Cupping set

Made:
1823-1830 in London
maker:
Weiss, John

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Science Museum Group Collection
© The Board of Trustees of the Science Museum

Cupping apparatus, in case, c.1823, by Weiss, English

Cupping was a method of bloodletting – a practice once carried out to treat a wide range of diseases and medical conditions. Warm glass cups were placed on the skin to draw blood to the surface of the skin. In wet cupping, the blood was released from the body using a lancet or scarificator (a set of spring-operated lancets). The set was made by John Weiss, a surgical instrument maker based in London.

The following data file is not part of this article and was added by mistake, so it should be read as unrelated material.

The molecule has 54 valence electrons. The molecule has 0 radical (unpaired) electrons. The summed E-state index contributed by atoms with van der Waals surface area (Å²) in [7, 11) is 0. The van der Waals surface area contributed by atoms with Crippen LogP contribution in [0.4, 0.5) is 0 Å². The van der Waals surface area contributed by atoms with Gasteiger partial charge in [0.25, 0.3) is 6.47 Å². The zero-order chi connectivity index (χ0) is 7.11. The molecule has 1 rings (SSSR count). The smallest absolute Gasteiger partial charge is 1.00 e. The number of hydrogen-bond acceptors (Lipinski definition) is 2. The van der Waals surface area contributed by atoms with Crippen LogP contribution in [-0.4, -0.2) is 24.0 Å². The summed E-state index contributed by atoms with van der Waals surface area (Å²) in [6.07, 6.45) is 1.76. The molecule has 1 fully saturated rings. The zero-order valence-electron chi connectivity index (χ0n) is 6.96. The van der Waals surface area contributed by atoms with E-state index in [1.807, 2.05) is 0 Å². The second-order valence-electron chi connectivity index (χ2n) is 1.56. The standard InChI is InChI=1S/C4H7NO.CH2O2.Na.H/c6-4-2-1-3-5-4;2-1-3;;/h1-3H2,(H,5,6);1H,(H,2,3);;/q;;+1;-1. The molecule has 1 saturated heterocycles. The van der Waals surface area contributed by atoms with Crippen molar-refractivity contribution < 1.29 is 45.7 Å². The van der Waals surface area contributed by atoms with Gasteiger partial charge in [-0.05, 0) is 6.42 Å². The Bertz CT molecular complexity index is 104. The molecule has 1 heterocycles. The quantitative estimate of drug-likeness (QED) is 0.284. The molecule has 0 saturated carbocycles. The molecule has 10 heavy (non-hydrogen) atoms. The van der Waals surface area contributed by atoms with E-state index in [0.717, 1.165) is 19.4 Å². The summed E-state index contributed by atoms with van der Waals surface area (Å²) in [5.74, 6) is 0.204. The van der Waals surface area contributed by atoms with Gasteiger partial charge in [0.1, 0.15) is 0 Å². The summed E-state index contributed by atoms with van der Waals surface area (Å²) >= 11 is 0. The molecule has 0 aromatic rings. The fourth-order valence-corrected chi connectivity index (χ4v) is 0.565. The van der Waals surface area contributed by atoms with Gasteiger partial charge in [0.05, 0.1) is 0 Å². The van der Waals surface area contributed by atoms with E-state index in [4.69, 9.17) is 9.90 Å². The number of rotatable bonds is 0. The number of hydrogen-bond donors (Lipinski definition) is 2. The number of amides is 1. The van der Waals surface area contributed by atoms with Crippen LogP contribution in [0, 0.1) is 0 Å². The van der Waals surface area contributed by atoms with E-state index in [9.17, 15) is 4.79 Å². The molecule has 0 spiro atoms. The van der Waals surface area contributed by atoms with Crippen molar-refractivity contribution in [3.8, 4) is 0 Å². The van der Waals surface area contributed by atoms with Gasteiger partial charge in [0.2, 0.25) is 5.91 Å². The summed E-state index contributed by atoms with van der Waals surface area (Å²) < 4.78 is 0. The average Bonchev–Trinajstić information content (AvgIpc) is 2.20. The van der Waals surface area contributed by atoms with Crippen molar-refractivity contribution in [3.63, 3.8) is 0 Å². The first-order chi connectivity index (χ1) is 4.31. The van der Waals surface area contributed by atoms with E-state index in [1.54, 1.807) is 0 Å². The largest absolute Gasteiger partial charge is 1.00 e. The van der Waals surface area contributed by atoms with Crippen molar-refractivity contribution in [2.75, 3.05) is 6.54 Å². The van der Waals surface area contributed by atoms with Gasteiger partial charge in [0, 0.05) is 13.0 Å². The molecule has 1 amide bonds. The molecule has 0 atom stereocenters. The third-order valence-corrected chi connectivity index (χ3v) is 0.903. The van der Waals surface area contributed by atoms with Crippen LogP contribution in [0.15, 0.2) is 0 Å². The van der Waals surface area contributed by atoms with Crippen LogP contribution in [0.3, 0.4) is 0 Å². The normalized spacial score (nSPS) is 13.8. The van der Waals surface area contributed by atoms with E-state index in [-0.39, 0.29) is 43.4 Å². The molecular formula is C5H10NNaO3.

Details

Category:
Therapeutics
Collection:
Sir Henry Wellcome's Museum Collection
Object Number:
A600144
Materials:
body, copper and stopcock, brass
type:
cupping set
taxonomy:
  • furnishing and equipment
  • tools & equipment
  • medical instrument
  • furnishing and equipment
  • tools & equipment
  • medical instrument